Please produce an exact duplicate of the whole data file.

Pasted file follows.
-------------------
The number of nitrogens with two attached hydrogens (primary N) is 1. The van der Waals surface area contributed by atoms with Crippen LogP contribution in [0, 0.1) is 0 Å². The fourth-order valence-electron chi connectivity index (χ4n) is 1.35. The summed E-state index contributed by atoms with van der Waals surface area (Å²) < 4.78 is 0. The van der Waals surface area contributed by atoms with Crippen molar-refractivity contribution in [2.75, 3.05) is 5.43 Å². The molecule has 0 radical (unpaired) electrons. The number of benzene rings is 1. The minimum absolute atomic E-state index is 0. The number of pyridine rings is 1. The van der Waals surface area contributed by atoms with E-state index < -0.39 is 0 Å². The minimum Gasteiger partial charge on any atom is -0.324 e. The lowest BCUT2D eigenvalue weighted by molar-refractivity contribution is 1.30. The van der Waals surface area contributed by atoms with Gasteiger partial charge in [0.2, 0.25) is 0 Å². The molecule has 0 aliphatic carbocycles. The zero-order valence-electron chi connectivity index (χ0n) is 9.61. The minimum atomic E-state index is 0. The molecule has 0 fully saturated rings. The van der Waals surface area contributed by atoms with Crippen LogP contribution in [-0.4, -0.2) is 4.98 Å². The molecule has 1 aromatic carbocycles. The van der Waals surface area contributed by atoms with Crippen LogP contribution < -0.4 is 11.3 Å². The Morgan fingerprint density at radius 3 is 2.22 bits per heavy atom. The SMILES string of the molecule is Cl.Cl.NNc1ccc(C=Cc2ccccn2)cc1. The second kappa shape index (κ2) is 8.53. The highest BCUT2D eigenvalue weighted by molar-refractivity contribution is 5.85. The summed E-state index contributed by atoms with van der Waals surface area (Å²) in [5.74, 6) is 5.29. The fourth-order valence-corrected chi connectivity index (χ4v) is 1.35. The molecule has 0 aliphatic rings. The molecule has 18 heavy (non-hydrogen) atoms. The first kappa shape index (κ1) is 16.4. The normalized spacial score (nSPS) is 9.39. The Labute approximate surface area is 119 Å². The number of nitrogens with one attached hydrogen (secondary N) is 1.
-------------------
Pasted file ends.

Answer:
The number of nitrogens with two attached hydrogens (primary N) is 1. The van der Waals surface area contributed by atoms with Crippen LogP contribution in [0, 0.1) is 0 Å². The fourth-order valence-electron chi connectivity index (χ4n) is 1.35. The summed E-state index contributed by atoms with van der Waals surface area (Å²) < 4.78 is 0. The van der Waals surface area contributed by atoms with Crippen molar-refractivity contribution in [2.75, 3.05) is 5.43 Å². The molecule has 0 radical (unpaired) electrons. The number of benzene rings is 1. The minimum absolute atomic E-state index is 0. The number of pyridine rings is 1. The van der Waals surface area contributed by atoms with E-state index < -0.39 is 0 Å². The minimum Gasteiger partial charge on any atom is -0.324 e. The lowest BCUT2D eigenvalue weighted by molar-refractivity contribution is 1.30. The van der Waals surface area contributed by atoms with Gasteiger partial charge in [0.2, 0.25) is 0 Å². The molecule has 0 aliphatic carbocycles. The zero-order valence-electron chi connectivity index (χ0n) is 9.61. The minimum atomic E-state index is 0. The molecule has 0 fully saturated rings. The van der Waals surface area contributed by atoms with Crippen LogP contribution in [-0.4, -0.2) is 4.98 Å². The molecule has 1 aromatic carbocycles. The van der Waals surface area contributed by atoms with Crippen LogP contribution < -0.4 is 11.3 Å². The Morgan fingerprint density at radius 3 is 2.22 bits per heavy atom. The SMILES string of the molecule is Cl.Cl.NNc1ccc(C=Cc2ccccn2)cc1. The second kappa shape index (κ2) is 8.53. The highest BCUT2D eigenvalue weighted by molar-refractivity contribution is 5.85. The summed E-state index contributed by atoms with van der Waals surface area (Å²) in [5.74, 6) is 5.29. The fourth-order valence-corrected chi connectivity index (χ4v) is 1.35. The molecule has 0 aliphatic rings. The molecule has 18 heavy (non-hydrogen) atoms. The first kappa shape index (κ1) is 16.4. The normalized spacial score (nSPS) is 9.39. The Labute approximate surface area is 119 Å². The number of nitrogens with one attached hydrogen (secondary N) is 1.